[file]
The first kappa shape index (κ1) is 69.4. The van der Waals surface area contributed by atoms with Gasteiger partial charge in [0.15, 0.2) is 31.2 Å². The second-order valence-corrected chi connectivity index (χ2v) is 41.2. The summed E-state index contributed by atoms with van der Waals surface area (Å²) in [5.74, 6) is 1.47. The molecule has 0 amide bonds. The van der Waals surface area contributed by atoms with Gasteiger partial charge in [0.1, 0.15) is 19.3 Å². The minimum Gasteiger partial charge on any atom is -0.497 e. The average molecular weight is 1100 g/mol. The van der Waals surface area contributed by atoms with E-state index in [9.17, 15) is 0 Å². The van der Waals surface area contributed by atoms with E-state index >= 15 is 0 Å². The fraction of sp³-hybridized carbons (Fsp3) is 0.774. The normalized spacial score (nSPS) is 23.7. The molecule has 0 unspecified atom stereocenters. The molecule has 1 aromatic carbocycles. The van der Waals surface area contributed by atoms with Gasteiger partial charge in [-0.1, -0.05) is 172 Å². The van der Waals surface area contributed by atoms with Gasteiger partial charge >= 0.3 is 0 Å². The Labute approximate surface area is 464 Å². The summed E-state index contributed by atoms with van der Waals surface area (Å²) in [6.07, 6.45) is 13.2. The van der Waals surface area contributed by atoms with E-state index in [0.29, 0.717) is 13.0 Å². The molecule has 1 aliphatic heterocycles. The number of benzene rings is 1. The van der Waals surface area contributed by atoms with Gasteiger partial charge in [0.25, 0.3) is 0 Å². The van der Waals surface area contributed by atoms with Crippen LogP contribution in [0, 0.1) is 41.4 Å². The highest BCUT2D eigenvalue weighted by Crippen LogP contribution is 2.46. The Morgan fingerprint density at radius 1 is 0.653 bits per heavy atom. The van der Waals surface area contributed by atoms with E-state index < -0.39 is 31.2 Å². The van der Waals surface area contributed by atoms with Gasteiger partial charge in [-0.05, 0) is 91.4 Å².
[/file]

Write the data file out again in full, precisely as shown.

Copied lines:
The first kappa shape index (κ1) is 69.4. The van der Waals surface area contributed by atoms with Gasteiger partial charge in [0.15, 0.2) is 31.2 Å². The second-order valence-corrected chi connectivity index (χ2v) is 41.2. The summed E-state index contributed by atoms with van der Waals surface area (Å²) in [5.74, 6) is 1.47. The molecule has 0 amide bonds. The van der Waals surface area contributed by atoms with Gasteiger partial charge in [0.1, 0.15) is 19.3 Å². The minimum Gasteiger partial charge on any atom is -0.497 e. The average molecular weight is 1100 g/mol. The van der Waals surface area contributed by atoms with E-state index in [9.17, 15) is 0 Å². The van der Waals surface area contributed by atoms with E-state index >= 15 is 0 Å². The fraction of sp³-hybridized carbons (Fsp3) is 0.774. The normalized spacial score (nSPS) is 23.7. The molecule has 0 unspecified atom stereocenters. The molecule has 1 aromatic carbocycles. The van der Waals surface area contributed by atoms with Gasteiger partial charge in [-0.1, -0.05) is 172 Å². The van der Waals surface area contributed by atoms with Gasteiger partial charge >= 0.3 is 0 Å². The Labute approximate surface area is 464 Å². The summed E-state index contributed by atoms with van der Waals surface area (Å²) in [6.07, 6.45) is 13.2. The van der Waals surface area contributed by atoms with E-state index in [0.29, 0.717) is 13.0 Å². The molecule has 1 aliphatic heterocycles. The number of benzene rings is 1. The van der Waals surface area contributed by atoms with Gasteiger partial charge in [0.25, 0.3) is 0 Å². The van der Waals surface area contributed by atoms with Crippen LogP contribution in [0, 0.1) is 41.4 Å². The highest BCUT2D eigenvalue weighted by Crippen LogP contribution is 2.46. The Morgan fingerprint density at radius 1 is 0.653 bits per heavy atom. The van der Waals surface area contributed by atoms with E-state index < -0.39 is 31.2 Å². The van der Waals surface area contributed by atoms with Gasteiger partial charge in [-0.05, 0) is 91.4 Å².